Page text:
If the constitution was changed away from an ideal, it can be changed back.

gryphon202 on April 4, 2013 at 11:23 PM

That’s one option, which is available to us under Article V of the Constitution, or another could be to pass an amendment undoing some of the more objectionable interpretations of the 14th Amendment, Commerce Clause, etc. Of course there is also this option in Article III, Section 2:

In all the other cases before mentioned, the Supreme Court shall have appellate jurisdiction, both as to law and fact, with such exceptions, and under such regulations as the Congress shall make.

However this is largely untested and without a lot of precedent to be of much use.

JohnAGJ on April 4, 2013 at 11:34 PM

Such is the character of the privileges and immunities spoken of in the second section of the fourth article of the Constitution. To these privileges and immunities, whatever they may be… to these should be added the personal rights guarantied and secured by the first eight amendments of the Constitution, such as the freedom of speech and of the press…

Should be added, but were not. The 14th Amendment as ratified mentions privileges and immunities, NOT rights.

This is enormously important, because government can grant and rescind privileges and immunities, but the federal government can neither grant nor rescind RIGHTS because rights belong to the people and to the states. All the feds can do is uphold the rights of people and of states by limiting its own power, or lose its legitimacy.

The proof above that rights were considered but not incorporated pretty much guts the argument that the extension of federal rights to limit state power can be reasonably inferred in the 14th Amendment.

shuzilla on April 4, 2013 at 11:43 PM

But there are verses in the Quran that support and encourage the behavior of today’s devout Islamic Jihad zealots.

I defy anyone to show me the ‘love’ in the Quran.

listens2glenn on April 4, 2013 at 11:13 PM

The verses are there in the bible for any Christian to interpret them however they want. Claiming that they misinterpreted them isn’t a valid excuse.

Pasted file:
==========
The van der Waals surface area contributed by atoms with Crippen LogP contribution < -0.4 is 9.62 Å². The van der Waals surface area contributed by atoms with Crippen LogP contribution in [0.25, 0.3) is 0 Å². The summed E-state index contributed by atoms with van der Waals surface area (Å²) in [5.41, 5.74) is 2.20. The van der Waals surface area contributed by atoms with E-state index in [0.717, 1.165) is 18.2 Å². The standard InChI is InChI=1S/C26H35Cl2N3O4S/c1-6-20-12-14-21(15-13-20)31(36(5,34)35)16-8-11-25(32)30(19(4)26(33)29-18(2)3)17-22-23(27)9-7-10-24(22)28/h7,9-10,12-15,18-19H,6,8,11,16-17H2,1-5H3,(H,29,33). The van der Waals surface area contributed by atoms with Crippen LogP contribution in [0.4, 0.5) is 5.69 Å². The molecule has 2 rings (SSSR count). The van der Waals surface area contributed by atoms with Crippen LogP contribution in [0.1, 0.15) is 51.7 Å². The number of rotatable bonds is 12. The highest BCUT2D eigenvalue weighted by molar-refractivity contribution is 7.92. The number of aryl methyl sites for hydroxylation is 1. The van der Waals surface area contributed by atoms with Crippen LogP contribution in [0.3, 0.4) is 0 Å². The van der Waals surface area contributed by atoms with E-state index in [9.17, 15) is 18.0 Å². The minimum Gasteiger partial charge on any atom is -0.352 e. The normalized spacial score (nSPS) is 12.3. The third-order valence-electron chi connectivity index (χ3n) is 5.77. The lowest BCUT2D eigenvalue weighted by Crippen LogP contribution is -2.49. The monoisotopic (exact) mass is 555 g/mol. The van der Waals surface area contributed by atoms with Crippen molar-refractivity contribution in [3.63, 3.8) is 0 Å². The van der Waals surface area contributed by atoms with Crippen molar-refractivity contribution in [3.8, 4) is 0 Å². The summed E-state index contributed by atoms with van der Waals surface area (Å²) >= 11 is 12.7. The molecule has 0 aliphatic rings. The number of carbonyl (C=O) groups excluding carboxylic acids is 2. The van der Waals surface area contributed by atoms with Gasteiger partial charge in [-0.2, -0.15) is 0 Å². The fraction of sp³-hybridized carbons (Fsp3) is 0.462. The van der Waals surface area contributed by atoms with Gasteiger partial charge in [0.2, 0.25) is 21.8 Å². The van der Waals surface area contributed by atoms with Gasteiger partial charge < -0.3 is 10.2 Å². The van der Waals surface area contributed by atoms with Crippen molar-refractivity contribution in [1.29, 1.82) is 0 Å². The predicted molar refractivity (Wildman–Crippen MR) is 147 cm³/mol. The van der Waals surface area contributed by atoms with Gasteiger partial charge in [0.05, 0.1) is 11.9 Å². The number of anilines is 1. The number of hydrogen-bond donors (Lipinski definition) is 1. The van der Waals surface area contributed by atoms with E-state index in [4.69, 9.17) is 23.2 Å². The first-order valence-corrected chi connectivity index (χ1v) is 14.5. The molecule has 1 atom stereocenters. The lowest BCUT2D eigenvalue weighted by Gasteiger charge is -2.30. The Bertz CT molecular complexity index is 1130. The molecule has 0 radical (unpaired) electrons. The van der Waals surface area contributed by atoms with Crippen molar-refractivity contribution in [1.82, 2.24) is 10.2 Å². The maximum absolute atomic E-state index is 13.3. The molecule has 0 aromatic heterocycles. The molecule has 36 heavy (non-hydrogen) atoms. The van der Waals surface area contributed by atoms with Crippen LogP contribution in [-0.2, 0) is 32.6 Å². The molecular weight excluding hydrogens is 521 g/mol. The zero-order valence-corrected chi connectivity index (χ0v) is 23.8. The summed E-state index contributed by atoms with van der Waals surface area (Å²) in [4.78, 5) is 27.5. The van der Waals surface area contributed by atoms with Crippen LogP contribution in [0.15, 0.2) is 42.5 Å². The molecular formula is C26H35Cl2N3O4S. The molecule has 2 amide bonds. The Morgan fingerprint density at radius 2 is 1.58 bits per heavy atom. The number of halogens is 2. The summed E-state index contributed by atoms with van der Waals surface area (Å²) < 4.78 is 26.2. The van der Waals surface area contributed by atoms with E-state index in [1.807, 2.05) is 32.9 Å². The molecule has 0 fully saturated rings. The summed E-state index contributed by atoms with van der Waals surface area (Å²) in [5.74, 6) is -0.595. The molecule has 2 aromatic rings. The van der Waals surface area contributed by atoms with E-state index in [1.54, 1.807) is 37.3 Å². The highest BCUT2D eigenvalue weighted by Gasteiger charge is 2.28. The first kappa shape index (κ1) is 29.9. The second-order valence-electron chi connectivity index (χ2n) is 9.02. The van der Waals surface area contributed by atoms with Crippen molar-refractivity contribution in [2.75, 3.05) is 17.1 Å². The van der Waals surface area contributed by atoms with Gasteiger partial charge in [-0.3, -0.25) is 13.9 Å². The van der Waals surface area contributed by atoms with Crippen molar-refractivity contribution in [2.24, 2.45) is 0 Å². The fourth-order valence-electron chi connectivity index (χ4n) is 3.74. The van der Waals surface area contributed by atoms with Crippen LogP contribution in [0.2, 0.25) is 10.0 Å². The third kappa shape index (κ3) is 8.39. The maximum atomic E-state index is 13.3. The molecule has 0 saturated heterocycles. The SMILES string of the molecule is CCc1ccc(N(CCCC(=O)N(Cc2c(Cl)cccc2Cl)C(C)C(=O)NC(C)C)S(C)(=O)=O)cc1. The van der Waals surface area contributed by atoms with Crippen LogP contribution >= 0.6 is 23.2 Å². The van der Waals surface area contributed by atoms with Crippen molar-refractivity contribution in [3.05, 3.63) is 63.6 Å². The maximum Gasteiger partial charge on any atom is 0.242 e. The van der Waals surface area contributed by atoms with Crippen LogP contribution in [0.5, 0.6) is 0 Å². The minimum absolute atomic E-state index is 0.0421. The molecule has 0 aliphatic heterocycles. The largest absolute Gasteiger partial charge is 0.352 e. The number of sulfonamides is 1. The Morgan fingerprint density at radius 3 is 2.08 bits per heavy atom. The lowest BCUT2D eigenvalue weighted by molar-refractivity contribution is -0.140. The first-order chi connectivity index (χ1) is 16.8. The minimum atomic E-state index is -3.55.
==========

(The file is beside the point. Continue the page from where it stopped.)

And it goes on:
If the bible/koran/insert religious text here wasn’t there purporting to be the word of god, it wouldn’t have the “weight” it does with truly nutty people and people would look at it as the ancient poetry novel that it is…

SauerKraut537 on April 4, 2013 at 11:47 PM

I just came across a rather interesting article on this subject which has relevance here:

http://www.federalistblog.us/mt/articles/14th_dummy_guide.htm

Well-written and very intriguing.

According to what this article cites from Bingham and Howard it would appear that many of my comments above are in error, particularly with regards to the historical record. This bears further reflection and research so in light of this I’ll retract much of my previous comments for now, excepting mostly the politics surrounding the original issue being discussed here. Possibly being in error doesn’t bother me too much, truth and an accurate reading of the historical record is what matters most.

JohnAGJ on April 5, 2013 at 12:16 AM

…and that Congress shall make no laws regarding religion.

MadisonConservative on April 4, 2013 at 4:23 PM

That’s not what the 1st Amendment says.

It doesn’t say “regarding”.

And it doesn’t say “enorsement” is unconstitutional.

It says Congress shall make no law “respecting an establishment of religion, or prohibiting the free exercise thereof“.

It the minds of people like Allahpundit, it means that there must be a strict separation of church and state, and that any religious expression in a context involving the state is unconstitutional. But that view leads to the state unconstitutionally prohibiting the free exercise of religion. The state has no right to silence religious speech in any environment, including environments which involve the state.

Again I ask:

If Thomas Jefferson believed in an absolute wall of separation between all things church and all things state, then why did he attend church services held in the U.S. Capitol building?

Within a year of his inauguration, Jefferson began attending church services in the House of Representatives.

Church in the U.S. Capitol

ITguy on April 5, 2013 at 8:52 AM

ITguy on April 5, 2013 at 8:52 AM

You tried this earlier…. An endorsement is showing favor. I don’t want my government endorsing ANY religion.

Would you mind if the US government endorsed Islam?

SauerKraut537 on April 5, 2013 at 9:18 AM